A Local Connection to the Republic of Liberia
The USS Alligator was a swift, 12-gun schooner built to fight pirates and slave traders. The ship, constructed in the Boston Navy Yard, was commissioned in March of 1821. The Alligator’s first duty was ferrying representatives of the American Colonizing Society. The objective of the society, formed in 1817, was to transport freed slaves back to Africa. Emigration was considered an alternative to the emancipation process that was beginning in America. The colony was ultimately established in 1822.
By 1827 the international slave trade had been illegal in Spain for seven years, the United States for 19 years, and Great Britain for 20. Spanish-held Cuba, however, paid little heed to the prohibition, as is evidenced in a letter written from a British officer in Havana to one in London dated July 31, 1827. It read, in part, “The illicit slave trader from this port… appears to be about to resume its former activity, no less than four Spanish vessels having during the present month sailed are the brigs Guerrero… She is well armed, and has a crew of ninety men; and there can be little doubt that her purpose is to plunder of their cargoes of slaves any weaker vessels that she may fall in with in the coast of Africa.”
The Guerrero was just over 110 feet long with a beam of 27 feet, 5 inches. When the ship left the west coast of Africa to make the over 4,000-mile voyage to Havana, 561 slaves were on board. On December 19, 1827, Lt. Edward Holland and the 56-man crew aboard the H.B.M. (His Britannic Majesty) Schooner Nimble were patrolling the Florida Straits 250 miles north of Havana the Guerrero was spotted off the coast of Orange Cay, Bahamas.
The noon entry into the Nimble’s log read, “Observed stranger to be a suspicious looking brig. I set topsail, cleared [the deck] for action and fired two guns to bring stranger to whom we observed hauling up to avoid us; made more sail.”
By 6:15 p.m., the brig was firing her cannons at the gaining Nimble. For the next 30 minutes, the two ships exchanged cannon and musket fire until the brig feigned surrender by firing a blank and flashing a conciliatory light. The Nimble ceased fire, but then the brig made another run for it! At full sail, the ship slammed into Carysfort Reef. The ship’s hull split open and when the Guerrero filled with water, 41 Africans shackled in the ship’s hold drowned where they were chained.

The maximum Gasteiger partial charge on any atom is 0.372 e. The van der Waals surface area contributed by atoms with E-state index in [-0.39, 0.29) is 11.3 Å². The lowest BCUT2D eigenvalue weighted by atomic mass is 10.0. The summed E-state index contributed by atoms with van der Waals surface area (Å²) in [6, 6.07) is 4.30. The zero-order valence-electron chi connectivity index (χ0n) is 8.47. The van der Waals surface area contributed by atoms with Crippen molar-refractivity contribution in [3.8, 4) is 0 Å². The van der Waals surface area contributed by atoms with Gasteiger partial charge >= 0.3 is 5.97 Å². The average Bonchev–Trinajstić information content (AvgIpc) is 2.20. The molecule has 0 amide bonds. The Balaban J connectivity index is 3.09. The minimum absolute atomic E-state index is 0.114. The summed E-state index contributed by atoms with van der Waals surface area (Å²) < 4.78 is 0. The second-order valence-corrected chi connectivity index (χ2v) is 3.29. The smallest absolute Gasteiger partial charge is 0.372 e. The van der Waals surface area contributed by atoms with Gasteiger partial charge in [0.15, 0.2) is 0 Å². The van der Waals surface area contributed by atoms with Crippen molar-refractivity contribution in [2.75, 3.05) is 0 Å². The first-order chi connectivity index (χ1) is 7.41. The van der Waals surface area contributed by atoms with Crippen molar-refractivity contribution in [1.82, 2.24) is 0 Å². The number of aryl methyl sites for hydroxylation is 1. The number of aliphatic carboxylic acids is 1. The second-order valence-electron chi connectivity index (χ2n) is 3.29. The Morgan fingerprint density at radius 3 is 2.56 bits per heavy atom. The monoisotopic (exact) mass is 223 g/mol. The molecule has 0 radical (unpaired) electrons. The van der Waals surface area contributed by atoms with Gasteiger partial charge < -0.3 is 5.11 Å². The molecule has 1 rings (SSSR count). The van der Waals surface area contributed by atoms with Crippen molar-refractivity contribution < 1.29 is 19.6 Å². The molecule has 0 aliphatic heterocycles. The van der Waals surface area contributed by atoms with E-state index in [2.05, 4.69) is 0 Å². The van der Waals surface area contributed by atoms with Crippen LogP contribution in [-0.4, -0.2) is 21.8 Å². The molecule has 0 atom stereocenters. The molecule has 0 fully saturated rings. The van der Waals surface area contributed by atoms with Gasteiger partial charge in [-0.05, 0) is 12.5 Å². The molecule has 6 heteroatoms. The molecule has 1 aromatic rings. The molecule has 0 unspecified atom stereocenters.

The following morning, wreckers began to arrive on the scene. The Thorn, Florida, and Surprize had been anchored at Caesars Creek. Aboard Captain Austin Packer’s 39-foot schooner Florida, 142 Africans and approximately 20 Spaniards were boarded. Aboard Captain Charles Grover’s schooner Thorn, 246 Africans and 54 Spaniards were boarded. The two ships set sail for Key West but were commandeered by the Spanish and redirected to Santa Cruz, Cuba, where their human cargo could be sold to sugar field plantation owners for $300 each.
The remaining 121 Africans were boarded onto the Nimble and delivered to Key West. One person died in transit. The Africans were clothed, fed, and housed for 75 days, but rumors had begun to spread that Spanish warships would be sailing for the island. It was decided that for everyone’s safety, it was best to transfer the surviving 117 people to the St. Augustine area.
A letter was written by the U.S. Marshal in St. Augustine to Richard Rush, Secretary of the U.S. Treasury, stated, “While they were in Key West, attempts were made to take them from the possession of my deputy, by force, and by bribery; and, the night before I removed them from the island, an attempt was made to carry off a part of them.”
Unable to support the slaves, the U.S. Marshal rented the Africans out to St. Augustine area plantation owners. During their time in St. Augustine, 17 Africans either died or escaped. In the end, of the original 561 Africans pirated away from their homeland, 100 were attempted to be repatriated. Nine Africans died during the five-month trip home.
In 1847, the African colony established in 1822 became the Republic of Liberia. By 1867, 13,000 freed slaves had been sent there.